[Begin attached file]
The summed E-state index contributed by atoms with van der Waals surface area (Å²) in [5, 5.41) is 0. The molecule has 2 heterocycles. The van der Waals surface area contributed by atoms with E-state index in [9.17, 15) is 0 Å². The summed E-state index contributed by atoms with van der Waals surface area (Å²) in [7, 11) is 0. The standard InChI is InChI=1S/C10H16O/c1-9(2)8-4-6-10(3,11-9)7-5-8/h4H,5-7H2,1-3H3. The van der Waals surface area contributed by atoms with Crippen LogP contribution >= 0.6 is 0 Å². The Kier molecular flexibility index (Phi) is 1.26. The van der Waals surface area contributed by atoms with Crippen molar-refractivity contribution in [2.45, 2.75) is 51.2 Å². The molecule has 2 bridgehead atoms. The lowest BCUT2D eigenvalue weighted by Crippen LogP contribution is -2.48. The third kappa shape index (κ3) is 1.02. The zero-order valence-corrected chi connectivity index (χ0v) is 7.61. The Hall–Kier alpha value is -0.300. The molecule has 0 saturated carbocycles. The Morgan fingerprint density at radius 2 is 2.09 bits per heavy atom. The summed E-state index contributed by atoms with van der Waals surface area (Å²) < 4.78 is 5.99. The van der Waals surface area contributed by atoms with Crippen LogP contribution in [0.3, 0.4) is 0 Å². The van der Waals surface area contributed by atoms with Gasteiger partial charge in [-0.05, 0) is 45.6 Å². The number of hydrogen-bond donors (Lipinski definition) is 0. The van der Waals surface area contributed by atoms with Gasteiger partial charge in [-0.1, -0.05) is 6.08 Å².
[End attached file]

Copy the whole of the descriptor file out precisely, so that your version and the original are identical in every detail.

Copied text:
The summed E-state index contributed by atoms with van der Waals surface area (Å²) in [5, 5.41) is 0. The molecule has 2 heterocycles. The van der Waals surface area contributed by atoms with E-state index in [9.17, 15) is 0 Å². The summed E-state index contributed by atoms with van der Waals surface area (Å²) in [7, 11) is 0. The standard InChI is InChI=1S/C10H16O/c1-9(2)8-4-6-10(3,11-9)7-5-8/h4H,5-7H2,1-3H3. The van der Waals surface area contributed by atoms with Crippen LogP contribution >= 0.6 is 0 Å². The Kier molecular flexibility index (Phi) is 1.26. The van der Waals surface area contributed by atoms with Crippen molar-refractivity contribution in [2.45, 2.75) is 51.2 Å². The molecule has 2 bridgehead atoms. The lowest BCUT2D eigenvalue weighted by Crippen LogP contribution is -2.48. The third kappa shape index (κ3) is 1.02. The zero-order valence-corrected chi connectivity index (χ0v) is 7.61. The Hall–Kier alpha value is -0.300. The molecule has 0 saturated carbocycles. The Morgan fingerprint density at radius 2 is 2.09 bits per heavy atom. The summed E-state index contributed by atoms with van der Waals surface area (Å²) < 4.78 is 5.99. The van der Waals surface area contributed by atoms with Crippen LogP contribution in [0.3, 0.4) is 0 Å². The van der Waals surface area contributed by atoms with Gasteiger partial charge in [-0.05, 0) is 45.6 Å². The number of hydrogen-bond donors (Lipinski definition) is 0. The van der Waals surface area contributed by atoms with Gasteiger partial charge in [-0.1, -0.05) is 6.08 Å².